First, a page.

Enterprise Web Development: From Desktop to Mobile
This ia a home of the new book (work in progress) «Enterprise Web Development. From Desktop to Mobile». There are four co-authors of this book: Yakov Fain, Victor Rasputnis, Viktor Gamov, and Anatole Tartakovsky. The book is released under a Creative Commons Attribution-NonCommercial-ShareAlike 3.0 Unported license meaning you can both get a copy of the book for free or help to further improve it. This book will be printed and available for purchase via O'Reilly Media. Readers will have an option of purchasing this book in a number of digital formats.
Table Of Contents
Part 1. Desktop
- Ch1. HTML5 and its New APIs
- Ch3. Mocking Up the “Save a Child” Web Site
- Ch4. Using Ajax and JSON
- Ch6. «Save a Child» with JQuery framework
- Ch7. «Save a Child» with Ext JS framework
- Ch8. Replacing HTTP with WebSockets
- Ch9. Securing Web Applications
Part 2. Mobile
After explaining the JSON data format we’ll deploy Save a Child under the remote Tomcat server on one of our servers. We’ll also provide the instructions on installing Tomcat on the local machine for those readers who want to do it. Then goes the explanation of the AJAX way of retrieving data from the remote server without the need to refresh the entire page. In the final version of the Web site the data feed will be organized by a Java program deployed under a Java EE server – we’ll use Oracle’s GlassFish 4.0 for being the leader in implementing all the latest Java EE specifications.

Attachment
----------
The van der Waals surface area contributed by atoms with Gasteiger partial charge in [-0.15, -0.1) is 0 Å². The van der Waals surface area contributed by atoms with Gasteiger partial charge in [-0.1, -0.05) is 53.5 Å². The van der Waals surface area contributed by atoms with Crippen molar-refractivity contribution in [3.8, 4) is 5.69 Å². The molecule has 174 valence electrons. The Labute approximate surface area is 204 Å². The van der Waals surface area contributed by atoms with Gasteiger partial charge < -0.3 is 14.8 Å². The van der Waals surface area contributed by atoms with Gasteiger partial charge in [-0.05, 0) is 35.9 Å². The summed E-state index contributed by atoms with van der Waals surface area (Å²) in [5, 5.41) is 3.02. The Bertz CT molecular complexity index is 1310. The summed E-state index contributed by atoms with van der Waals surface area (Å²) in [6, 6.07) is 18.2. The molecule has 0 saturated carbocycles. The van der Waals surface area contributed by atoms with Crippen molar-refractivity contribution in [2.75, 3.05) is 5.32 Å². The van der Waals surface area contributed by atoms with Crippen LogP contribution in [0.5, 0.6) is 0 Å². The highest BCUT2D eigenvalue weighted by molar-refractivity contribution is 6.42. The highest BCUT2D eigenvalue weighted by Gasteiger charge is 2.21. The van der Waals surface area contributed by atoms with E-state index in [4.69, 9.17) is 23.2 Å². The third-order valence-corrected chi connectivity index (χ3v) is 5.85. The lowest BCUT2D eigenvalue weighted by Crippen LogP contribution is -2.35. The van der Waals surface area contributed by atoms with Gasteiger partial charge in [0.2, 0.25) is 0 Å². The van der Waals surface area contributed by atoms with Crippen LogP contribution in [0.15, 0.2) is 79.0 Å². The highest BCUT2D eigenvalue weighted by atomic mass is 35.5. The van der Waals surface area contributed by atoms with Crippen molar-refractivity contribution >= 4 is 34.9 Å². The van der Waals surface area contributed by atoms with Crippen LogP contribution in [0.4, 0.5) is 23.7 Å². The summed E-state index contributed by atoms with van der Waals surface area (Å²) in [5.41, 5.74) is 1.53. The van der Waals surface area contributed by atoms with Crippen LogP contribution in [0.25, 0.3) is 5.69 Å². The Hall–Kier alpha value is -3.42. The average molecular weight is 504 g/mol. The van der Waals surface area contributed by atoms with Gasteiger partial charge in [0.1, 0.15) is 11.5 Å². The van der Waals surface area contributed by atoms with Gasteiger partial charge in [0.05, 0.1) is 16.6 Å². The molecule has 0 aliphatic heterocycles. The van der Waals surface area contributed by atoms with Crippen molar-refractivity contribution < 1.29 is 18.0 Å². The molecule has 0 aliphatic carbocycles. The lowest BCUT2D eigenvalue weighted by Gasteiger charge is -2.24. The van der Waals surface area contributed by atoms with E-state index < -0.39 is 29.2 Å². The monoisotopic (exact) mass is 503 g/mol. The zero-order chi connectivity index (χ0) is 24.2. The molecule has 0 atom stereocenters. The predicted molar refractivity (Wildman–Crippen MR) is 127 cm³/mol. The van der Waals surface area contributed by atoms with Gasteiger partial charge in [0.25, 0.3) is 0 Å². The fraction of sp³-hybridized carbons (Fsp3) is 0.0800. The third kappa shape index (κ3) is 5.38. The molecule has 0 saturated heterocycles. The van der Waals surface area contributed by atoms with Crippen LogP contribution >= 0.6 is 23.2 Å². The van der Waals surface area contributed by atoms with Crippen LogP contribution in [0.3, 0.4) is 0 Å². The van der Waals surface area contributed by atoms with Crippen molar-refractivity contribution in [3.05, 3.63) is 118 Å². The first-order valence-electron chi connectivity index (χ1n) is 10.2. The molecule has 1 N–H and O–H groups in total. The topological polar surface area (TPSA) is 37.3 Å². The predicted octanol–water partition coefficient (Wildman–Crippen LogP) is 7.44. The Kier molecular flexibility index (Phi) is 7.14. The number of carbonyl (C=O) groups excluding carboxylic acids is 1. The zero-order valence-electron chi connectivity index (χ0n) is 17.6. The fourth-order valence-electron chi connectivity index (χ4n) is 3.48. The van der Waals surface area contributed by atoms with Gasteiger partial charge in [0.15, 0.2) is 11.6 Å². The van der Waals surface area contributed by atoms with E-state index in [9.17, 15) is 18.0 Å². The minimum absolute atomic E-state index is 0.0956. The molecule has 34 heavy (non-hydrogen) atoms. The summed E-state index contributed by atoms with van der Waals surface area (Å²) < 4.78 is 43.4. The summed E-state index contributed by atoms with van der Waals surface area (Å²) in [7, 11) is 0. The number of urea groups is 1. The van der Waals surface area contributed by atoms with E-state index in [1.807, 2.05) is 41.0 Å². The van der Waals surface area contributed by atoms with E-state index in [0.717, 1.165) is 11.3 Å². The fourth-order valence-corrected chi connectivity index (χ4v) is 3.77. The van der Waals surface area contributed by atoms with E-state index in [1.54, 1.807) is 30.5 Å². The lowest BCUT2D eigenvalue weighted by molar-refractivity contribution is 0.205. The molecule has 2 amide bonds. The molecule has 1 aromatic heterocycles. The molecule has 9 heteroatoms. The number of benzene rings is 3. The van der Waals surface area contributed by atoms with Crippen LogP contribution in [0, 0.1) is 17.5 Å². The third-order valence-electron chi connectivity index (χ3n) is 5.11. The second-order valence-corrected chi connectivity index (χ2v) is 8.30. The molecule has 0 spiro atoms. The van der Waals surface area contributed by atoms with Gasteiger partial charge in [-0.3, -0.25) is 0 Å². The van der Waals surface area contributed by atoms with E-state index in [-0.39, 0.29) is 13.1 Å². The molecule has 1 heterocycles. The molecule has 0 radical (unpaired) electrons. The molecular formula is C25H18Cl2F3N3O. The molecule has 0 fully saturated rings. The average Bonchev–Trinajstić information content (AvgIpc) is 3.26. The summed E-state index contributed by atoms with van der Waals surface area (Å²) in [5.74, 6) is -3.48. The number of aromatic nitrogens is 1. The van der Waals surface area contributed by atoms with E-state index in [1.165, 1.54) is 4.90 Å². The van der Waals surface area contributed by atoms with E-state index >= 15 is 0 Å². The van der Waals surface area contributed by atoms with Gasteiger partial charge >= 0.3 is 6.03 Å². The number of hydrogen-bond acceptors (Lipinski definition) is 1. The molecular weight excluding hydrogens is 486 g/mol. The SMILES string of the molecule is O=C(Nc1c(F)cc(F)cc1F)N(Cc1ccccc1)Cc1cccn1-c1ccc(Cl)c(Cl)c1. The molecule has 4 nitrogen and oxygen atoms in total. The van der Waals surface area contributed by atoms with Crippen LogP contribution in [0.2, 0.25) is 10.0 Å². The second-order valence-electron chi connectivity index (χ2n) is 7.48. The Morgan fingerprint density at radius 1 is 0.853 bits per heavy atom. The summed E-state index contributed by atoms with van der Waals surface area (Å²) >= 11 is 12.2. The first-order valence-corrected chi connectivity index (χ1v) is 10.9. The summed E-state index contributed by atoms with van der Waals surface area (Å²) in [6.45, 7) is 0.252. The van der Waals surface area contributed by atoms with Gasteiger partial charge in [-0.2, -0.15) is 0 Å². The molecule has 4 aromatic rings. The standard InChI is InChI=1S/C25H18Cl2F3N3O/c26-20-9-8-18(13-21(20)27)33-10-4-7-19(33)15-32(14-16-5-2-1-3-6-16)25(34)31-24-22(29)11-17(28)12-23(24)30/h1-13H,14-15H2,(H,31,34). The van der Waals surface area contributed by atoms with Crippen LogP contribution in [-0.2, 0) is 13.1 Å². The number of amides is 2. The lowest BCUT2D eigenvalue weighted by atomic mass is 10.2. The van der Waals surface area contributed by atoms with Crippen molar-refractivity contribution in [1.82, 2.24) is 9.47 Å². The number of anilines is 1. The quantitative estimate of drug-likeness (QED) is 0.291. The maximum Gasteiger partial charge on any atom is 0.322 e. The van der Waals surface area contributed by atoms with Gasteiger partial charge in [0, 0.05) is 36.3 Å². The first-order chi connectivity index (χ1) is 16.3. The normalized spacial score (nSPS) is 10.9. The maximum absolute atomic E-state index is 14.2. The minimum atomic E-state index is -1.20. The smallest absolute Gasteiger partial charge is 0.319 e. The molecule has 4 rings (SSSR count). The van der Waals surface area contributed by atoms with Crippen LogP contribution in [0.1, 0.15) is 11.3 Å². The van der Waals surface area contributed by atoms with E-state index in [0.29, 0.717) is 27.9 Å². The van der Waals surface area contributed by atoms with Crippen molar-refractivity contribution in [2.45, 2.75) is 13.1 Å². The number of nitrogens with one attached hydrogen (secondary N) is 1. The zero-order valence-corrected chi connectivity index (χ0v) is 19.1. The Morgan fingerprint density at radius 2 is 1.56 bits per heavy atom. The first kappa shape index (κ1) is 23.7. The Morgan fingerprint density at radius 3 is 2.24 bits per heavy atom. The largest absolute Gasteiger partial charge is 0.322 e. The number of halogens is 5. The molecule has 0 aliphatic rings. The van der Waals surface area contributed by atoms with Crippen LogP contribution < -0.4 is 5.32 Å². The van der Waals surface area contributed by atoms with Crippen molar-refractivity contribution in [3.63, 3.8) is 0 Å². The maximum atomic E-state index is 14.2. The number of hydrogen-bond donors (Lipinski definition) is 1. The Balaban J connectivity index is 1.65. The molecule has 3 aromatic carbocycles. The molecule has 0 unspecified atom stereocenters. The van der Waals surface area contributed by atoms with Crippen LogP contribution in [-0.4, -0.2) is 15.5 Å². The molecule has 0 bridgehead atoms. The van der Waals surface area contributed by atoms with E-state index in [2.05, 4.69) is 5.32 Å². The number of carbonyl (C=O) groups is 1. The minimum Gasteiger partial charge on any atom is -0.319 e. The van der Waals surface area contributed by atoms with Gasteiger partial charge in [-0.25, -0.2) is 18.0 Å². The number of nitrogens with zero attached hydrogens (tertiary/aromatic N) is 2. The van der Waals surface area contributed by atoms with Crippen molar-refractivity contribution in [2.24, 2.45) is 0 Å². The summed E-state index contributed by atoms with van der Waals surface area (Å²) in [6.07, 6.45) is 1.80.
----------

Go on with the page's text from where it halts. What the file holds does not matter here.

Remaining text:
In this chapter we’ll use some of the code from ch 2-5, but this time we’ll use the Sencha’s Ext JS framework. The reader will learn the principles of building Web sites with Ext JS. We’ll demo the use of our own open source generator Clear Data Builder that can generate the EXT JS code based on Java classes. By the end of this chapter the reader will have working version of the Save a Child Web site. We’ll also compare the pros and cons of its Ext JS and JQuery’s versions.
This chapter will add authentication and authorization features for the users Save a child. They will be able to login to this Web site and perform different actions according to their role.
The Save a Chile site is a rather small Web project. But in the enterprise world, lots of applications have a lot larger code base. In this chapter we’ll give an example of how to build modularized Web applications that can load the code on as needed basis. We’ll also give an example of how to organize the data exchange between different modules in a loosely coupled fashion.
The chapter starts with a brief overview of different approaches to making the Web site to the mobile space. One of the approaches is having only one Web site for all devices. This approach is is called Responsive Design, and we’ll modify the design of the Save a Child site to introduce different layouts for the desktop, tablet, and smartphone devices. By the end of this chapter the site Save a Child will automatically change its layout based on the user’s device without the losing any functionality.
This chapter will demonstrate how to build the mobile version of Save a Child using JQuery Mobile framework.
This chapter will demonstrate how to build the mobile version of Save a Child using the Sencha Touch framework.
This chapter explains how to add the bridge HTML and native mobile API with the Phone GAP framework. It’ll add the GPS service to the mobile version of “Save a Child”.